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    ABSTRACT: The present study adopted a within-country approach to investigate the relation of cultural distance to general creativity and math creativity in Taiwan. First, we conducted a pilot study of 201 young adolescents with parents from one of the 3 largest subethnic groups in Taiwan, namely Min-nan Taiwanese, Ha-kka Taiwanese, and Outside-Province Taiwanese. The results revealed that young Taiwanese adolescents perceived the cultural distance between Min-nan Taiwanese and Outside-Province Taiwanese as larger than the cultural distance between the other subethnic groups. The main study revealed that 610 young adolescents from large cultural distance families (i.e., those comprising 1 Min-nan Taiwanese parent and 1 Outside-Province Taiwanese parent) outperformed those from small cultural distance families (i.e., those comprising 2 Min-nan Taiwanese parents, and those comprising 1 Min-nan Taiwanese parent and 1 Ha-kka Taiwanese parent) on both general creativity and math creativity. This pattern remained even after controlling for family socioeconomic status, parents' education level, and adolescents' school mathematical performance. Implications and limitations are discussed. (PsycINFO Database Record (c) 2014 APA, all rights reserved).
    Cultural Diversity and Ethnic Minority Psychology 08/2014;
  • [Show abstract] [Hide abstract]
    ABSTRACT: Latino immigrants live in an increasingly global world in which maintaining contact with kin in the home country is easier than ever. We examined (a) the annual distribution of remittances burden (percentage of remittances/household income) and visits to the home country, (b) the association of these transnational ties with a past-year major depressive episode (MDE), and (c) moderation by Latino subethnicity or gender. We conducted weighted logistic regression analyses with the Latino immigrant subsample (N = 1,614) of the National Latino and Asian American Study. Mexican and Other Latino immigrants had greater remittances burden than Puerto Rican migrants. Cuban immigrants made the fewest visits back home. After adjustment for sociodemographics and premigration psychiatric history, remittances burden decreased odds of MDE (odds ratio [OR] = 0.80, 95% confidence interval [CI] [0.67, .0.98]), whereas visits back home increased odds of MDE (OR = 1.04, 95% CI [1.01, 1.06]). Latino subethnicity was not a significant moderator. Visits back home were more strongly linked to depression among women than men. The distribution of transnational ties differs by Latino subgroup, although its association with depression is similar across groups. Monetary giving through remittances might promote a greater sense of self-efficacy, and caregiving for relatives back home that positively affect mental health. Visits back home, especially for women, might signal social stress from strained relationships with kin, spouses, or children left behind, or increased caregiving demands that negatively affect mental health. Clinical practice with immigrants should routinely assess the social resources and strains that fall outside national borders. (PsycINFO Database Record (c) 2014 APA, all rights reserved).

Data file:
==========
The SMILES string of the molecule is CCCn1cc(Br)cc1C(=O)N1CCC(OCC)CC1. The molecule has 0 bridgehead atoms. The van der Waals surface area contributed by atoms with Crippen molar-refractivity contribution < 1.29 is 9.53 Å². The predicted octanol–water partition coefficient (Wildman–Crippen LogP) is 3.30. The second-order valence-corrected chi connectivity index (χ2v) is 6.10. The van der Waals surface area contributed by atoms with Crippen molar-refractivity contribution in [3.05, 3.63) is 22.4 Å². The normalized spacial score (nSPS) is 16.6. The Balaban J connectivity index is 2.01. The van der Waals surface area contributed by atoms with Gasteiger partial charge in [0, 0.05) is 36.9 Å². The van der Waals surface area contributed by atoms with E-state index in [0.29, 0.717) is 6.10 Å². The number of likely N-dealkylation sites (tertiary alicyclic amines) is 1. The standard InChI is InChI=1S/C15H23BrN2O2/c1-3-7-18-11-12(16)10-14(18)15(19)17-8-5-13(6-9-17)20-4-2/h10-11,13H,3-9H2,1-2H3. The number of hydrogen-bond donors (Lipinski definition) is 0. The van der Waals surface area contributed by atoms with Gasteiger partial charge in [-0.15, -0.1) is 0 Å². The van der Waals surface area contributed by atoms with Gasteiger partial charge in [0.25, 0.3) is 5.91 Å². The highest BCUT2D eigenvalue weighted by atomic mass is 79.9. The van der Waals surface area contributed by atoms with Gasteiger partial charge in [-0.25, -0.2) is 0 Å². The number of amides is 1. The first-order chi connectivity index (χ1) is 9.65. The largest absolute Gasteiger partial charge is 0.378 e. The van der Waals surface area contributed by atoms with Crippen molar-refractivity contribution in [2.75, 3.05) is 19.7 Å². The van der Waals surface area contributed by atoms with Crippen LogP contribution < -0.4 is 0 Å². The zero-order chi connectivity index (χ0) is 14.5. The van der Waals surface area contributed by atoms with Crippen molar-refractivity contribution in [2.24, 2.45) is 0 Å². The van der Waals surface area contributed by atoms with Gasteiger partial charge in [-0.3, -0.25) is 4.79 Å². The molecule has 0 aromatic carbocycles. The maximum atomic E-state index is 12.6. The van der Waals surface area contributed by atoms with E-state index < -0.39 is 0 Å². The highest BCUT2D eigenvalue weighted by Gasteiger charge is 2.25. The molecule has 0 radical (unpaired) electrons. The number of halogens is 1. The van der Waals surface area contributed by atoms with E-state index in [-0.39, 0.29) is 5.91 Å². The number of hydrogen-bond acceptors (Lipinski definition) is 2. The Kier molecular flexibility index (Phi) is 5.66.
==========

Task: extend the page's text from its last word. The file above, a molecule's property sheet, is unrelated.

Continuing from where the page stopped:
Cultural Diversity and Ethnic Minority Psychology 08/2014;
  • [Show abstract] [Hide abstract]
    ABSTRACT: The present longitudinal study examined the complex role of race-including racial attitudes and visual representations of race-in White Americans' responses to Obama during the 2008 U.S. presidential election. Consistent with prior research, participants who perceived Obama as darker skinned were less likely to vote for him and generally evaluated Obama less positively. It is important to note, however, that these effects were stronger among Whites with more egalitarian expressed racial attitudes. Moreover, this pattern occurred over and above effects of political orientation and remained stable over a 2-month period, including pre- and postelection. Implications of these findings for understanding the complex and persistent influence of race in politics are considered. (PsycINFO Database Record (c) 2014 APA, all rights reserved).